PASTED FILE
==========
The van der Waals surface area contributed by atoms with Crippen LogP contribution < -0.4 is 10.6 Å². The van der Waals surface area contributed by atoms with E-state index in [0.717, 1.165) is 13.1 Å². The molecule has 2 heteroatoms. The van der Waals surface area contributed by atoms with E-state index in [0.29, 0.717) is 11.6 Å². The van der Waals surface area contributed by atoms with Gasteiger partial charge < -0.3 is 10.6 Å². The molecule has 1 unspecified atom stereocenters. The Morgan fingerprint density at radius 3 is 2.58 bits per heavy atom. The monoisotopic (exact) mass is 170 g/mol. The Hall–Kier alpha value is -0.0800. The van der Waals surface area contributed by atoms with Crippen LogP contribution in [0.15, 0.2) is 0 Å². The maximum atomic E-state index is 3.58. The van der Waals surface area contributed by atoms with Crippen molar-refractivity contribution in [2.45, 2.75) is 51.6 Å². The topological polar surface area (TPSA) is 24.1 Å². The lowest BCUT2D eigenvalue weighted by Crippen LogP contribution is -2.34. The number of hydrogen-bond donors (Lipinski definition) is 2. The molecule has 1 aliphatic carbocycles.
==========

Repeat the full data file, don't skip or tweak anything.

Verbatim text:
The van der Waals surface area contributed by atoms with Crippen LogP contribution < -0.4 is 10.6 Å². The van der Waals surface area contributed by atoms with E-state index in [0.717, 1.165) is 13.1 Å². The molecule has 2 heteroatoms. The van der Waals surface area contributed by atoms with E-state index in [0.29, 0.717) is 11.6 Å². The van der Waals surface area contributed by atoms with Gasteiger partial charge < -0.3 is 10.6 Å². The molecule has 1 unspecified atom stereocenters. The Morgan fingerprint density at radius 3 is 2.58 bits per heavy atom. The monoisotopic (exact) mass is 170 g/mol. The Hall–Kier alpha value is -0.0800. The van der Waals surface area contributed by atoms with Crippen LogP contribution in [0.15, 0.2) is 0 Å². The maximum atomic E-state index is 3.58. The van der Waals surface area contributed by atoms with Crippen molar-refractivity contribution in [2.45, 2.75) is 51.6 Å². The topological polar surface area (TPSA) is 24.1 Å². The lowest BCUT2D eigenvalue weighted by Crippen LogP contribution is -2.34. The number of hydrogen-bond donors (Lipinski definition) is 2. The molecule has 1 aliphatic carbocycles.